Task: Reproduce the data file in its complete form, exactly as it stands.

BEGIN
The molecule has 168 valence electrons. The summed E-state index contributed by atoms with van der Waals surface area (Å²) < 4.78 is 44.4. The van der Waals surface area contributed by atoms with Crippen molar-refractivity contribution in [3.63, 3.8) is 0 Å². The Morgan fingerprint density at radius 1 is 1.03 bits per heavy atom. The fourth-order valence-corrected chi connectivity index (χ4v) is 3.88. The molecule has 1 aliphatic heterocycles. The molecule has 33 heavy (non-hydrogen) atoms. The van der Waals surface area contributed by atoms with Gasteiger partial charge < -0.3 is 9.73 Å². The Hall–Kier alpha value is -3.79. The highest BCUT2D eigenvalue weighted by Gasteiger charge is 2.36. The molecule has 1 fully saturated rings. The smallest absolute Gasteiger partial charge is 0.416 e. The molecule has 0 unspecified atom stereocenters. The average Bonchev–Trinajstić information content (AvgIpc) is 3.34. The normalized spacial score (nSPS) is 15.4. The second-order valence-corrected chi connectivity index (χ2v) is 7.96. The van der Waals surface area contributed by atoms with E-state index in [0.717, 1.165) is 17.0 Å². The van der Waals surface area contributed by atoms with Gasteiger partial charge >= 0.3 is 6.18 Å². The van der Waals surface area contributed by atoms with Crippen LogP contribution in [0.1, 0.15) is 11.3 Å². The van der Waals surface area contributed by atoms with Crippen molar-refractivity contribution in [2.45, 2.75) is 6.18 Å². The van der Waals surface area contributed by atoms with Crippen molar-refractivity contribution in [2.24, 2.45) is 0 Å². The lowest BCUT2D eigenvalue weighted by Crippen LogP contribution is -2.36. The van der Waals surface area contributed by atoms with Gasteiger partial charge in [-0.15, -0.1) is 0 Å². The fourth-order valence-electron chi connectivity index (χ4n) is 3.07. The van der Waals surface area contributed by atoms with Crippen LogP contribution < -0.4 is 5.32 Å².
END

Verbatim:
The molecule has 168 valence electrons. The summed E-state index contributed by atoms with van der Waals surface area (Å²) < 4.78 is 44.4. The van der Waals surface area contributed by atoms with Crippen molar-refractivity contribution in [3.63, 3.8) is 0 Å². The Morgan fingerprint density at radius 1 is 1.03 bits per heavy atom. The fourth-order valence-corrected chi connectivity index (χ4v) is 3.88. The molecule has 1 aliphatic heterocycles. The molecule has 33 heavy (non-hydrogen) atoms. The van der Waals surface area contributed by atoms with Gasteiger partial charge < -0.3 is 9.73 Å². The Hall–Kier alpha value is -3.79. The highest BCUT2D eigenvalue weighted by Gasteiger charge is 2.36. The molecule has 1 fully saturated rings. The smallest absolute Gasteiger partial charge is 0.416 e. The molecule has 0 unspecified atom stereocenters. The average Bonchev–Trinajstić information content (AvgIpc) is 3.34. The normalized spacial score (nSPS) is 15.4. The second-order valence-corrected chi connectivity index (χ2v) is 7.96. The van der Waals surface area contributed by atoms with E-state index in [0.717, 1.165) is 17.0 Å². The van der Waals surface area contributed by atoms with Gasteiger partial charge >= 0.3 is 6.18 Å². The van der Waals surface area contributed by atoms with Crippen LogP contribution in [0.1, 0.15) is 11.3 Å². The van der Waals surface area contributed by atoms with Crippen molar-refractivity contribution in [2.45, 2.75) is 6.18 Å². The van der Waals surface area contributed by atoms with Crippen molar-refractivity contribution in [2.24, 2.45) is 0 Å². The lowest BCUT2D eigenvalue weighted by Crippen LogP contribution is -2.36. The van der Waals surface area contributed by atoms with Gasteiger partial charge in [-0.15, -0.1) is 0 Å². The fourth-order valence-electron chi connectivity index (χ4n) is 3.07. The van der Waals surface area contributed by atoms with Crippen LogP contribution < -0.4 is 5.32 Å².